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9th June 1944, Page 26
9th June 1944
Page 26
Page 27
Page 28
Page 26, 9th June 1944 — • SERVICE THE KEYNOTE TO
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Which of the following most accurately describes the problem?


IF it be necessary to demonstrate that the best type of haulage business is one which is small enough to be directed and controlled by one man, then Guest Transport, Ltd., 2, 01+:1 Church Yard, Liverpool, 3, would serve as an example. The fact that, except for a few whose direct practical knowledge of the industry is limited, such proof is not needed, in no way detracts from the usefulness of this article, which shows how such a business should be run with a high degree of efficiency and, apart from its work as a hired undertaking under, the Government Haulage Scheme, at , a fair profit.

It is always of interest, in surveying a business such as this, to try to discover the reason why it has done so well. I have done this many times before and, ultimately, it has been found to be the same in every case ; it is service, Indeed, it is true to state that road transport is better described as a service rather than as a• business, and the operator who, however subconsciously, regards it in that light, makes a success of it.

If, however, the secret of success be the same in every case, the manner of its achievement differs almost every time. I particularly like• this story of the progress of Guest Transport, Ltd„ because it is .so appropriate at the present time, when the controversy as to the relative merits and demerits of big and small businesses is rife.

Mr. T. Nelson, the managing director, started in haulage by doing what is often stated to be impossible— be made a success of long-distance haulage with only two vehicles. Indeed, it was his success which impelled others to persuade' him to.join forces withGuest Transport, Ltd., and give that company his aid. .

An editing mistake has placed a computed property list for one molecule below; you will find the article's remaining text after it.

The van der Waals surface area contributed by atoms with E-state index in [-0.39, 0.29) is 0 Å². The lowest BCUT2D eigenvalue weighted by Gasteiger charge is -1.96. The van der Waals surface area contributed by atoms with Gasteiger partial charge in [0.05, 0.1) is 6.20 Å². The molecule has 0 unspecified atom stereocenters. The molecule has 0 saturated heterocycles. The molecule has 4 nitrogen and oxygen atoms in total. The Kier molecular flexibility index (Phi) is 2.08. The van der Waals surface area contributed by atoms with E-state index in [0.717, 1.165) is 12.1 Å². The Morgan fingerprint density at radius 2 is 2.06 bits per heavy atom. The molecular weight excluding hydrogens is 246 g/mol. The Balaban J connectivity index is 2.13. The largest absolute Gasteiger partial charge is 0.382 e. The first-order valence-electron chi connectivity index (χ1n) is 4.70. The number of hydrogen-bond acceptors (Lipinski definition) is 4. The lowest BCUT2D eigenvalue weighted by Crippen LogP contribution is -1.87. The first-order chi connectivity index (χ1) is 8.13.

He started in 1925 with a PierceArrow lorry. To use his own words; " I did not know anything about the job and I paid dearly for my experience." For some time he appears to have operated as a " tramp," but eventually settled down,

• A24 to running a regular service between Liverpool and London. After three years, a Chevrolet six-wheeler was purchased, and Mr. Nelson thinks that this was the first pneumatic-tyred vehicle to operate regularly on this route. Another two years and these two machines were 'sold and replaced by a Rea T6 Speed Wagon and A.E.C. Monarch.

At the end of a further two years Mr. Nelson applied his engineering knowledge to the job of converting these two vehicles into six-wheelers, in which guise they ran until 1935. For part of the time an Eagle trailer was used with the Reo.

When The First • Oiler Was Bought In 1935 he bought his rs1 oiler, an Albion, of which make he speaks most highly. He would have standardised Albions had circumstances allowed, but war .conditions and the way in which his business has expanded—by the purchase of fleets of vehicles of other makes—have prevented the fulfilment • of this desire, hut it will come.

The reason for the original choice of this first Albion is typical of the man. 'Mr. Nelson had visited the 1933. Commercial Vehicle Show, and, while there, inspected an Albion. In 1935, he saw the corresponding model and, so far as

he could see and recollect, no modification in essential details had been introduced. That decided him. Here, he thought, is a chassis which must have been a good job in the first place, as there has been no need, in two years, to make a n y important alteration.

Mr. T. Nelson, Iran, his foreman. Mr. g

Whatever. may be thought of the soundness of this reasoning, the result fully justifies it.. He has been perfectly satisfied with his Albions; he bought his sedond vehicle of this make in the' next year, and, when he could, has invariably purchased machines from this Scottish concern.

Mr. Nelson converted his first Albion to a six-wheeler and ran it until just prior to the war, when it was sold and replaced by another Albion, this time a mddel CX six-wh6eler. Up to this period he had operated on. his own account, never having more thssn two vehicles and yet, during a period when things were at their worst in the roadhaulage business, he was making a net profit which ran into four figures.